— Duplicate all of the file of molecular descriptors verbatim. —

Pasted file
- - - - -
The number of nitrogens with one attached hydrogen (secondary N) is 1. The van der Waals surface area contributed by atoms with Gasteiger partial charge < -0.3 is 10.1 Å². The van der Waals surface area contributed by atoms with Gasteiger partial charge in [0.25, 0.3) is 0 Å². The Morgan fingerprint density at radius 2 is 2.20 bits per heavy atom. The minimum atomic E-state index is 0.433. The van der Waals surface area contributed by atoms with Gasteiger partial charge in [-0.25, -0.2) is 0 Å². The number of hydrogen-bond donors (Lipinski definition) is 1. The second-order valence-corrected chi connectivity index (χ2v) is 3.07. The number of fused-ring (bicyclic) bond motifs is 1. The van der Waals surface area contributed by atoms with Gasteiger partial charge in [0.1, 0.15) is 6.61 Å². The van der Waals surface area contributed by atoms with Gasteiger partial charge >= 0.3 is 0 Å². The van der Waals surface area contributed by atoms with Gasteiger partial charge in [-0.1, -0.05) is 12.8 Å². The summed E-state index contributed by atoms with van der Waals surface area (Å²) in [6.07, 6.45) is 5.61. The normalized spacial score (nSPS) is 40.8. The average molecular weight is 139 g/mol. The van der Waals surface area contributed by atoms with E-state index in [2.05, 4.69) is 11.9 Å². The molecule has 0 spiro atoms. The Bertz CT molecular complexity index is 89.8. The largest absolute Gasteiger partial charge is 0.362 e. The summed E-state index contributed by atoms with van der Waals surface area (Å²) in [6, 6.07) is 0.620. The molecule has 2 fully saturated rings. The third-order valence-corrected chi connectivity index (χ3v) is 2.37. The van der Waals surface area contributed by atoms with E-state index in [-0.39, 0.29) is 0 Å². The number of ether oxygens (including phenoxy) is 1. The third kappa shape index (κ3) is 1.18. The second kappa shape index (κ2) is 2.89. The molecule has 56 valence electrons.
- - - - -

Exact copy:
The number of nitrogens with one attached hydrogen (secondary N) is 1. The van der Waals surface area contributed by atoms with Gasteiger partial charge < -0.3 is 10.1 Å². The van der Waals surface area contributed by atoms with Gasteiger partial charge in [0.25, 0.3) is 0 Å². The Morgan fingerprint density at radius 2 is 2.20 bits per heavy atom. The minimum atomic E-state index is 0.433. The van der Waals surface area contributed by atoms with Gasteiger partial charge in [-0.25, -0.2) is 0 Å². The number of hydrogen-bond donors (Lipinski definition) is 1. The second-order valence-corrected chi connectivity index (χ2v) is 3.07. The number of fused-ring (bicyclic) bond motifs is 1. The van der Waals surface area contributed by atoms with Gasteiger partial charge in [0.1, 0.15) is 6.61 Å². The van der Waals surface area contributed by atoms with Gasteiger partial charge >= 0.3 is 0 Å². The van der Waals surface area contributed by atoms with Gasteiger partial charge in [-0.1, -0.05) is 12.8 Å². The summed E-state index contributed by atoms with van der Waals surface area (Å²) in [6.07, 6.45) is 5.61. The normalized spacial score (nSPS) is 40.8. The average molecular weight is 139 g/mol. The van der Waals surface area contributed by atoms with E-state index in [2.05, 4.69) is 11.9 Å². The molecule has 0 spiro atoms. The Bertz CT molecular complexity index is 89.8. The largest absolute Gasteiger partial charge is 0.362 e. The summed E-state index contributed by atoms with van der Waals surface area (Å²) in [6, 6.07) is 0.620. The molecule has 2 fully saturated rings. The third-order valence-corrected chi connectivity index (χ3v) is 2.37. The van der Waals surface area contributed by atoms with E-state index in [-0.39, 0.29) is 0 Å². The number of ether oxygens (including phenoxy) is 1. The third kappa shape index (κ3) is 1.18. The second kappa shape index (κ2) is 2.89. The molecule has 56 valence electrons.